So what is the easiest question a business owner will ever have to answer?
There’s nothing up my sleeve here folks; it’s as simple as it gets: Do you have customers?
And with that out of the way, the supplementary questions are also a doddle: Do you want to have more customers? (and/or) Would you like your existing customers to spend more with you? Smart-arse answers aside, it’s a straightforward bet that when it comes to the revenue side of the ledger, these are the two issues that business owners are faced with: getting more customers and/or getting existing customers to spend more with you.
The best ways to go about that is not within the purview of this post, but what I would submit that business owners need a simple tool to enable them to more easily execute whatever customer acquisition or revenue raising strategies that they come up with. And this is where a Customer Relationship Management (CRM) system comes in.
The need to have a CRM may see like a “well, obviously” proposition for any business that has a feet-on-the-street sales force or is actively involved in putting together marketing campaigns, but is that the start and end the end when it comes to CRM? No sir; read on.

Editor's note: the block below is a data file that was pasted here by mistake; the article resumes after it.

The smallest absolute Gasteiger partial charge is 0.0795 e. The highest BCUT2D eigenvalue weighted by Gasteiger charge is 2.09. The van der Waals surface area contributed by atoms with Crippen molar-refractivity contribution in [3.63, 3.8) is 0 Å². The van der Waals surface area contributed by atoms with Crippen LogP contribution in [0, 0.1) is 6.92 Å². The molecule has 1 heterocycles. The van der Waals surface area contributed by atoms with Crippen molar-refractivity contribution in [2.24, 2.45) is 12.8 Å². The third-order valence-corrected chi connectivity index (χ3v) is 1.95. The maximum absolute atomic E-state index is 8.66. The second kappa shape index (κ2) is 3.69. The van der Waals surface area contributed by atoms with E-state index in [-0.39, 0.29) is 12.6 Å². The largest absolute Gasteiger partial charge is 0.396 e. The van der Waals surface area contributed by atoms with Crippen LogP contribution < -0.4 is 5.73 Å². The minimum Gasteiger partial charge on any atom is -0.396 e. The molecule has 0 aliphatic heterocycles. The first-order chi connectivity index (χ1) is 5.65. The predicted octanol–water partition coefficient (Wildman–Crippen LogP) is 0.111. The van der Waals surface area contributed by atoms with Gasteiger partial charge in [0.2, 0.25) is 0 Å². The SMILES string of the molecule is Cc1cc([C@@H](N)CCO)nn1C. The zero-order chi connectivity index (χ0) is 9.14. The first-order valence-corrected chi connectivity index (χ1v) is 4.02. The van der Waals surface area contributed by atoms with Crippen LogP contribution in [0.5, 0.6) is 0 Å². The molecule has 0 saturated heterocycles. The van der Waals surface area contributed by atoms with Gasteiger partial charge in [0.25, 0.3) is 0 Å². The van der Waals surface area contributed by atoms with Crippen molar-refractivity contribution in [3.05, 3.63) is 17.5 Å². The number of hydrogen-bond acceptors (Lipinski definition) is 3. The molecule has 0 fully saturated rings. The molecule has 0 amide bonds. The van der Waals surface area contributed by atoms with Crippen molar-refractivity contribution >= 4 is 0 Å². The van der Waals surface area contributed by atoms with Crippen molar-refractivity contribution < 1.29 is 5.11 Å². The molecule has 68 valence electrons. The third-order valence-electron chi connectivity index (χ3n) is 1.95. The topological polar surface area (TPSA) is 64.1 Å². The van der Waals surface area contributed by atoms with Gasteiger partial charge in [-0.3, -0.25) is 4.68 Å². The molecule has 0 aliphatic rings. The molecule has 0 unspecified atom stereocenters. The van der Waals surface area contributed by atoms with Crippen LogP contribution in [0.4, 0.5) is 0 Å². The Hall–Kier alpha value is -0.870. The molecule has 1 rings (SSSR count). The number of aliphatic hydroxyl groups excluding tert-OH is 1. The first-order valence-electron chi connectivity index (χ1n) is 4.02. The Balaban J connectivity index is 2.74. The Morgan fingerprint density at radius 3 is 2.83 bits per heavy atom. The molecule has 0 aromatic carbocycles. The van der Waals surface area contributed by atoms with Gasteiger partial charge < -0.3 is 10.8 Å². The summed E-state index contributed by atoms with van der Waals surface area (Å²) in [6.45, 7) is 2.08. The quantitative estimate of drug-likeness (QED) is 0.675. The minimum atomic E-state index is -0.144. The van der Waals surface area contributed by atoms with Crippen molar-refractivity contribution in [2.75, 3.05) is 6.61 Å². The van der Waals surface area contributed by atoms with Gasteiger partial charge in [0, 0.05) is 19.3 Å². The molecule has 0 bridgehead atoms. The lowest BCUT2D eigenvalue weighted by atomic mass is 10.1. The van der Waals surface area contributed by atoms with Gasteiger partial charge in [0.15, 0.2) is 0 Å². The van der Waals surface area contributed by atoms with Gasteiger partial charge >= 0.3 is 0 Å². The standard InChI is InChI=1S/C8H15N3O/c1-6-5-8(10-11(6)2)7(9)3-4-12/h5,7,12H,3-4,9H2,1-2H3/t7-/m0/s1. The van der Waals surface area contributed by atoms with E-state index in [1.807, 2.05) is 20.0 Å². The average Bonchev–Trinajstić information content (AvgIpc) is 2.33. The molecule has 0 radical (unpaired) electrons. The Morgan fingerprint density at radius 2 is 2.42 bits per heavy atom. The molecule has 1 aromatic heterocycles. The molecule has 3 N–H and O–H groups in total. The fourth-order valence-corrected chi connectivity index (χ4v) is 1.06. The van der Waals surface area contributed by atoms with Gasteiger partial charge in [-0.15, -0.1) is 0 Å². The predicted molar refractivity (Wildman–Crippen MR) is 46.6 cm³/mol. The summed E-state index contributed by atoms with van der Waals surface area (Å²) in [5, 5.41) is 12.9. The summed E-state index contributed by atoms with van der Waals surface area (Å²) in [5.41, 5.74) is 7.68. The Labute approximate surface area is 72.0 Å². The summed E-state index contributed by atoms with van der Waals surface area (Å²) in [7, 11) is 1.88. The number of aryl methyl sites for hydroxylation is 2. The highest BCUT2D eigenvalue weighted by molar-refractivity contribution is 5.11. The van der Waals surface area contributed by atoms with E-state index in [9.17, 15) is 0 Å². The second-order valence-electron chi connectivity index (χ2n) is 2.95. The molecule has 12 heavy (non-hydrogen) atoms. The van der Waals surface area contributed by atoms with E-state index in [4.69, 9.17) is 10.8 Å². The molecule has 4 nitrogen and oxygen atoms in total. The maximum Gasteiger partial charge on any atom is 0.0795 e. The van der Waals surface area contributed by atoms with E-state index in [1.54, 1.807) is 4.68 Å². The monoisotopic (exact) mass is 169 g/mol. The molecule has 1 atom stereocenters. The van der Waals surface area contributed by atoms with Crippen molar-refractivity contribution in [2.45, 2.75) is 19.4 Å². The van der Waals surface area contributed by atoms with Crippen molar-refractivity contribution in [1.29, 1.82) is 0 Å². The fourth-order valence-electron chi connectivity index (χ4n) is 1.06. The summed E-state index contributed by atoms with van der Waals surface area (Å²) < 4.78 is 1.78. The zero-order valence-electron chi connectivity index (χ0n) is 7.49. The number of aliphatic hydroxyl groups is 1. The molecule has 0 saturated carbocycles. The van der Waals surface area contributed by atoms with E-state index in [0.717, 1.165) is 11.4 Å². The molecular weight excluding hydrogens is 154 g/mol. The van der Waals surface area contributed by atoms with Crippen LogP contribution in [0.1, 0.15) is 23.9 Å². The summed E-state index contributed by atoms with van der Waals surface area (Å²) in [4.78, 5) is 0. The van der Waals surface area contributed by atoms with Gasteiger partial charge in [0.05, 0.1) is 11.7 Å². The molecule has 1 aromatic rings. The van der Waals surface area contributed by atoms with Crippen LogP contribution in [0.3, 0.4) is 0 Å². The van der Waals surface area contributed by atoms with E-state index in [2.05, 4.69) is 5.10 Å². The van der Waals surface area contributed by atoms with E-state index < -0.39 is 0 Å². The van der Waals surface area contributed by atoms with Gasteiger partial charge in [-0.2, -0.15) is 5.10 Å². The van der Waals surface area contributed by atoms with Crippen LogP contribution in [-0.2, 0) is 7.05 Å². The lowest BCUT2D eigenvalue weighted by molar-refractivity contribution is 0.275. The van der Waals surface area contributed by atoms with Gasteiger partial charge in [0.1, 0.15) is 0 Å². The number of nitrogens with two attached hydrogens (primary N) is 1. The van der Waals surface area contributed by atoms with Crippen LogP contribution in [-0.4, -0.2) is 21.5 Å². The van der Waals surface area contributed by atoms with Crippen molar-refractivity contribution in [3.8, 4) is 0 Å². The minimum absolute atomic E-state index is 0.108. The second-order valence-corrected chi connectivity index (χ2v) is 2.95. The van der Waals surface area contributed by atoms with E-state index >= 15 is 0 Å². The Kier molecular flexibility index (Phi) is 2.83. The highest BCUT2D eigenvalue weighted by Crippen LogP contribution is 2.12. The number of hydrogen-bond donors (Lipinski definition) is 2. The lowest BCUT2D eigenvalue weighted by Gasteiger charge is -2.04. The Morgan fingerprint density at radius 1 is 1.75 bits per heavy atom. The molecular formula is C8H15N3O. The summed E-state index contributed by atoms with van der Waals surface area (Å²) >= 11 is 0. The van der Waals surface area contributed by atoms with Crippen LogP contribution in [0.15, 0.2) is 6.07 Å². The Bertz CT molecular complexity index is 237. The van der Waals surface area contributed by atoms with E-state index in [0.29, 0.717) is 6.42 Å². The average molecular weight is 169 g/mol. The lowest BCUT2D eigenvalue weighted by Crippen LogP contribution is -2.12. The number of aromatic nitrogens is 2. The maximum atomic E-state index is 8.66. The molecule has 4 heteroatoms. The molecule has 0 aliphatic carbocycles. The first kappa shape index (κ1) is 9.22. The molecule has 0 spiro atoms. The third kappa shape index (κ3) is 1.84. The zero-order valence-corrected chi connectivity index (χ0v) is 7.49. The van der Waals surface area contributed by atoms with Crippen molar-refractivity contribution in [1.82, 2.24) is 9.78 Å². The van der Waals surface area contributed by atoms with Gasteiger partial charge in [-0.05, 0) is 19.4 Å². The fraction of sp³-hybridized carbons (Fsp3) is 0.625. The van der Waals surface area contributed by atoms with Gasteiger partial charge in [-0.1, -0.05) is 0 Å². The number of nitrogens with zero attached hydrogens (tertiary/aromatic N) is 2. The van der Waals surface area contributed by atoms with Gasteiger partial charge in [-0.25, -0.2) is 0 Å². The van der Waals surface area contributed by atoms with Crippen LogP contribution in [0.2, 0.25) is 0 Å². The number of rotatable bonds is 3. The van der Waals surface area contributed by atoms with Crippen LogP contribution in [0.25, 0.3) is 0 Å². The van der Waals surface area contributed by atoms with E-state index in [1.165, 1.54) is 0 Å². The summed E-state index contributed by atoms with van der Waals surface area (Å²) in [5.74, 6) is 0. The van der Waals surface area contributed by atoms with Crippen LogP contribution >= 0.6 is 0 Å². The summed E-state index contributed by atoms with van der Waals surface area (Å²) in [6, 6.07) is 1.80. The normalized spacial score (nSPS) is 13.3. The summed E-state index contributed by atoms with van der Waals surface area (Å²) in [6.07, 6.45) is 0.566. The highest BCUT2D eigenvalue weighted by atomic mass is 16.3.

One of the more common misconceptions that many small businesses labour under is that they don’t actually do any marketing. And yet, when they tot up their expenses at the end of the financial year, you can almost guarantee that they will have spent some money on a Yellow pages listing; some money on building or maintaining a website; some money on sponsoring a local sporting team; some money on producing promotional websites etc. It is folly lump these sorts of expenses together as overhead when they are in fact, no-holds-barred marketing expenses.
The question that then arises of course is what sort of return on investment are you getting on this sort of outlay? It is not uncommon for businesses to spend upwards of $30,000 per annum on these types of costs and yet have no idea as to whether or not this expenditure is leading to any uptick in revenue. A CRM system coupled with a simple “how did you find out about us?” question whenever dealing with a new customer enquiry will quickly allow you to identify where your marketing dollars are being most effectively spent.
And whilst we’re on the subject of customer enquiries, how well are you currently handling inbound enquiries, either from existing customers or prospective customers? Are your staff able to quickly access or capture customer information, buying histories, current stock levels of any given stock item? If the answer is no then I would humbly submit, a CRM is what your business needs.
In fact, if I haven’t made the point clearly enough already; any business that is actively involved in the acquisition of new customers and/or raising revenue from existing customers (which means all businesses) really does need to look at putting a CRM in place.